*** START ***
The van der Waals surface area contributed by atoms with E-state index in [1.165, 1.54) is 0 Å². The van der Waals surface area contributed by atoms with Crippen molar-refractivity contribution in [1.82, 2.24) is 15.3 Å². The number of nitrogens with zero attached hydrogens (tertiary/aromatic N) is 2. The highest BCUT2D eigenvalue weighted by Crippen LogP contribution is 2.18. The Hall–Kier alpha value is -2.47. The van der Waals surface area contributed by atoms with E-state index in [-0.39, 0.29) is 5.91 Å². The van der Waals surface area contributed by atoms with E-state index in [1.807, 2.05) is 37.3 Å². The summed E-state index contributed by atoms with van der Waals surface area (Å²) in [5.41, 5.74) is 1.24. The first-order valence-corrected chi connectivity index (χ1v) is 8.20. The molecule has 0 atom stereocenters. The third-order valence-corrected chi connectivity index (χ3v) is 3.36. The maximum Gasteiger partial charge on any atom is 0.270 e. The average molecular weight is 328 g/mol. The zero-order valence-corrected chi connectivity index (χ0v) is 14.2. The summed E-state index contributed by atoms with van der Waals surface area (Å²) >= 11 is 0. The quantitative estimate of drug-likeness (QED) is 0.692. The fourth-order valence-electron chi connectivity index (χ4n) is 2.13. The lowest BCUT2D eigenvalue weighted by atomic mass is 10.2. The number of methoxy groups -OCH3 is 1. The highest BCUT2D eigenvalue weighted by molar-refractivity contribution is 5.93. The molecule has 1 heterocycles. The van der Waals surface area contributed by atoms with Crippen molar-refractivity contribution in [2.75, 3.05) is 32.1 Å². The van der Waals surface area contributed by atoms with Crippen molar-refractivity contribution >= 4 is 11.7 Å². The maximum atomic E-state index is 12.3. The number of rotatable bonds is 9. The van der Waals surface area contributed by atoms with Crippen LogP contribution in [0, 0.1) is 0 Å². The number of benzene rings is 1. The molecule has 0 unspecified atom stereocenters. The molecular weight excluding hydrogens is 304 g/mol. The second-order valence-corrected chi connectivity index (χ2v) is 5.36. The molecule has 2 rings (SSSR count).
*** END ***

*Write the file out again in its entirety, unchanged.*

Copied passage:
The van der Waals surface area contributed by atoms with E-state index in [1.165, 1.54) is 0 Å². The van der Waals surface area contributed by atoms with Crippen molar-refractivity contribution in [1.82, 2.24) is 15.3 Å². The number of nitrogens with zero attached hydrogens (tertiary/aromatic N) is 2. The highest BCUT2D eigenvalue weighted by Crippen LogP contribution is 2.18. The Hall–Kier alpha value is -2.47. The van der Waals surface area contributed by atoms with E-state index in [-0.39, 0.29) is 5.91 Å². The van der Waals surface area contributed by atoms with E-state index in [1.807, 2.05) is 37.3 Å². The summed E-state index contributed by atoms with van der Waals surface area (Å²) in [5.41, 5.74) is 1.24. The first-order valence-corrected chi connectivity index (χ1v) is 8.20. The molecule has 0 atom stereocenters. The third-order valence-corrected chi connectivity index (χ3v) is 3.36. The maximum Gasteiger partial charge on any atom is 0.270 e. The average molecular weight is 328 g/mol. The zero-order valence-corrected chi connectivity index (χ0v) is 14.2. The summed E-state index contributed by atoms with van der Waals surface area (Å²) >= 11 is 0. The quantitative estimate of drug-likeness (QED) is 0.692. The fourth-order valence-electron chi connectivity index (χ4n) is 2.13. The lowest BCUT2D eigenvalue weighted by atomic mass is 10.2. The number of methoxy groups -OCH3 is 1. The highest BCUT2D eigenvalue weighted by molar-refractivity contribution is 5.93. The molecule has 1 heterocycles. The van der Waals surface area contributed by atoms with Crippen molar-refractivity contribution in [2.75, 3.05) is 32.1 Å². The van der Waals surface area contributed by atoms with Crippen molar-refractivity contribution >= 4 is 11.7 Å². The maximum atomic E-state index is 12.3. The number of rotatable bonds is 9. The van der Waals surface area contributed by atoms with Crippen LogP contribution in [0, 0.1) is 0 Å². The number of benzene rings is 1. The molecule has 0 unspecified atom stereocenters. The molecular weight excluding hydrogens is 304 g/mol. The second-order valence-corrected chi connectivity index (χ2v) is 5.36. The molecule has 2 rings (SSSR count).